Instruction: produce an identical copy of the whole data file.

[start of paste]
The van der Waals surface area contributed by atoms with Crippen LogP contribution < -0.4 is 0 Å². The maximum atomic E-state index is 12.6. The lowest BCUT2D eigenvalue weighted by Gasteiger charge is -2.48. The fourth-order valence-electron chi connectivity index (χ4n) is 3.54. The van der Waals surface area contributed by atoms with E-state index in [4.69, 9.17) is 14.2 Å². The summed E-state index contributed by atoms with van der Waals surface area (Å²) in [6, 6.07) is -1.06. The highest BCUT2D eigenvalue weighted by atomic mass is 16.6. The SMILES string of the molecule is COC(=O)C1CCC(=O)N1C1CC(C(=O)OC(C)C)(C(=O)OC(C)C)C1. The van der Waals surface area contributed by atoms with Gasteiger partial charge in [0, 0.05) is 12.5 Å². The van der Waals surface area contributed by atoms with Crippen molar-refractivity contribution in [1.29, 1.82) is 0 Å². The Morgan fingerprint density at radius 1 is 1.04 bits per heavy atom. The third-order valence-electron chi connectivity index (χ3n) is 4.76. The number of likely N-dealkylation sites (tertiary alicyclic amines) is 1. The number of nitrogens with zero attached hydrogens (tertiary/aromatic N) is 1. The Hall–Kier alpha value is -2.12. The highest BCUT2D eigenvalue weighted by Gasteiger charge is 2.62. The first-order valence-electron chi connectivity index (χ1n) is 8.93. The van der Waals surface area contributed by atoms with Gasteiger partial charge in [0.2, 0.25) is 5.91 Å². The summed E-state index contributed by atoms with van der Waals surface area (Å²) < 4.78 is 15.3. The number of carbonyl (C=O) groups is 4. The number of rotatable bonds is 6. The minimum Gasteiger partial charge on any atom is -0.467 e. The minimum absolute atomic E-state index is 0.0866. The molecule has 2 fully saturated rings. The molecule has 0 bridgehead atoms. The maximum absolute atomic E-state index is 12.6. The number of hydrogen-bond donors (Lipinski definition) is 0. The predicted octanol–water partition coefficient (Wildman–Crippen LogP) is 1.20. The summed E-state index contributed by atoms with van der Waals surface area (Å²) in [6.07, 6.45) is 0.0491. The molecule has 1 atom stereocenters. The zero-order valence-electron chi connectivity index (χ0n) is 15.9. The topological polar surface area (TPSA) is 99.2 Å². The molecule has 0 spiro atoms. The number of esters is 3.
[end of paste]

The van der Waals surface area contributed by atoms with Crippen LogP contribution < -0.4 is 0 Å². The maximum atomic E-state index is 12.6. The lowest BCUT2D eigenvalue weighted by Gasteiger charge is -2.48. The fourth-order valence-electron chi connectivity index (χ4n) is 3.54. The van der Waals surface area contributed by atoms with E-state index in [4.69, 9.17) is 14.2 Å². The summed E-state index contributed by atoms with van der Waals surface area (Å²) in [6, 6.07) is -1.06. The highest BCUT2D eigenvalue weighted by atomic mass is 16.6. The SMILES string of the molecule is COC(=O)C1CCC(=O)N1C1CC(C(=O)OC(C)C)(C(=O)OC(C)C)C1. The van der Waals surface area contributed by atoms with Gasteiger partial charge in [0, 0.05) is 12.5 Å². The van der Waals surface area contributed by atoms with Crippen molar-refractivity contribution in [1.29, 1.82) is 0 Å². The Morgan fingerprint density at radius 1 is 1.04 bits per heavy atom. The third-order valence-electron chi connectivity index (χ3n) is 4.76. The number of likely N-dealkylation sites (tertiary alicyclic amines) is 1. The number of nitrogens with zero attached hydrogens (tertiary/aromatic N) is 1. The Hall–Kier alpha value is -2.12. The highest BCUT2D eigenvalue weighted by Gasteiger charge is 2.62. The first-order valence-electron chi connectivity index (χ1n) is 8.93. The van der Waals surface area contributed by atoms with Gasteiger partial charge in [0.2, 0.25) is 5.91 Å². The summed E-state index contributed by atoms with van der Waals surface area (Å²) < 4.78 is 15.3. The number of carbonyl (C=O) groups is 4. The number of rotatable bonds is 6. The minimum Gasteiger partial charge on any atom is -0.467 e. The minimum absolute atomic E-state index is 0.0866. The molecule has 2 fully saturated rings. The molecule has 0 bridgehead atoms. The maximum absolute atomic E-state index is 12.6. The number of hydrogen-bond donors (Lipinski definition) is 0. The predicted octanol–water partition coefficient (Wildman–Crippen LogP) is 1.20. The summed E-state index contributed by atoms with van der Waals surface area (Å²) in [6.07, 6.45) is 0.0491. The molecule has 1 atom stereocenters. The zero-order valence-electron chi connectivity index (χ0n) is 15.9. The topological polar surface area (TPSA) is 99.2 Å². The molecule has 0 spiro atoms. The number of esters is 3.